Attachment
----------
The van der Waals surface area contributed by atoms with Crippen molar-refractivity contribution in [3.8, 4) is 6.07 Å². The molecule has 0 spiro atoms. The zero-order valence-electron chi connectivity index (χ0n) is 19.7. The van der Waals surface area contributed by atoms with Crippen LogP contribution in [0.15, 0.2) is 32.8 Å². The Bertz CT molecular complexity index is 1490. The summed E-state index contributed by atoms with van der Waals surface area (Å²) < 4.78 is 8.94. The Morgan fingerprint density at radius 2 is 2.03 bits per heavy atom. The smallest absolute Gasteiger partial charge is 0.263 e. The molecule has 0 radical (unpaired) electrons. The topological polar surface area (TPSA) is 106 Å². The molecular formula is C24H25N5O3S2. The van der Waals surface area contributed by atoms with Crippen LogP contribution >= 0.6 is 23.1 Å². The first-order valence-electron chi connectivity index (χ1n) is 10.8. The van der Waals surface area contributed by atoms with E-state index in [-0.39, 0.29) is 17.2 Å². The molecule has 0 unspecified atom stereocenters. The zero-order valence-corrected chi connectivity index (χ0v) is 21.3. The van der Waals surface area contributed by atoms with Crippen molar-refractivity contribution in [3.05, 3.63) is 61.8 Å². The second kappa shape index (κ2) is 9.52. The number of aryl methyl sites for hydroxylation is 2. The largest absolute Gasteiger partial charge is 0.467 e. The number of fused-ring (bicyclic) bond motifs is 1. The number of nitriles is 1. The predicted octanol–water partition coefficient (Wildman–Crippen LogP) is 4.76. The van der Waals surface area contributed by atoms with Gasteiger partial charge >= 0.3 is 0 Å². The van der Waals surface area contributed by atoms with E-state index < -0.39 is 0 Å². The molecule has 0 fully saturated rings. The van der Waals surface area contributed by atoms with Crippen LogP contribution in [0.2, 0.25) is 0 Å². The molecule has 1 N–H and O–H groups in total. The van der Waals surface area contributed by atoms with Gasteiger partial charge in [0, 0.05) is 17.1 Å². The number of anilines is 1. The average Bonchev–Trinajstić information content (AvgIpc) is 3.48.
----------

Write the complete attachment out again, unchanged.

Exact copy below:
The van der Waals surface area contributed by atoms with Crippen molar-refractivity contribution in [3.8, 4) is 6.07 Å². The molecule has 0 spiro atoms. The zero-order valence-electron chi connectivity index (χ0n) is 19.7. The van der Waals surface area contributed by atoms with Crippen LogP contribution in [0.15, 0.2) is 32.8 Å². The Bertz CT molecular complexity index is 1490. The summed E-state index contributed by atoms with van der Waals surface area (Å²) < 4.78 is 8.94. The Morgan fingerprint density at radius 2 is 2.03 bits per heavy atom. The smallest absolute Gasteiger partial charge is 0.263 e. The molecule has 0 radical (unpaired) electrons. The topological polar surface area (TPSA) is 106 Å². The molecular formula is C24H25N5O3S2. The van der Waals surface area contributed by atoms with Crippen LogP contribution >= 0.6 is 23.1 Å². The first-order valence-electron chi connectivity index (χ1n) is 10.8. The van der Waals surface area contributed by atoms with E-state index in [-0.39, 0.29) is 17.2 Å². The molecule has 0 unspecified atom stereocenters. The zero-order valence-corrected chi connectivity index (χ0v) is 21.3. The van der Waals surface area contributed by atoms with Crippen molar-refractivity contribution in [3.05, 3.63) is 61.8 Å². The second kappa shape index (κ2) is 9.52. The number of aryl methyl sites for hydroxylation is 2. The largest absolute Gasteiger partial charge is 0.467 e. The number of fused-ring (bicyclic) bond motifs is 1. The number of nitriles is 1. The predicted octanol–water partition coefficient (Wildman–Crippen LogP) is 4.76. The van der Waals surface area contributed by atoms with Gasteiger partial charge >= 0.3 is 0 Å². The van der Waals surface area contributed by atoms with E-state index < -0.39 is 0 Å². The molecule has 0 fully saturated rings. The van der Waals surface area contributed by atoms with Crippen LogP contribution in [0.2, 0.25) is 0 Å². The molecule has 1 N–H and O–H groups in total. The van der Waals surface area contributed by atoms with Gasteiger partial charge in [0, 0.05) is 17.1 Å². The number of anilines is 1. The average Bonchev–Trinajstić information content (AvgIpc) is 3.48.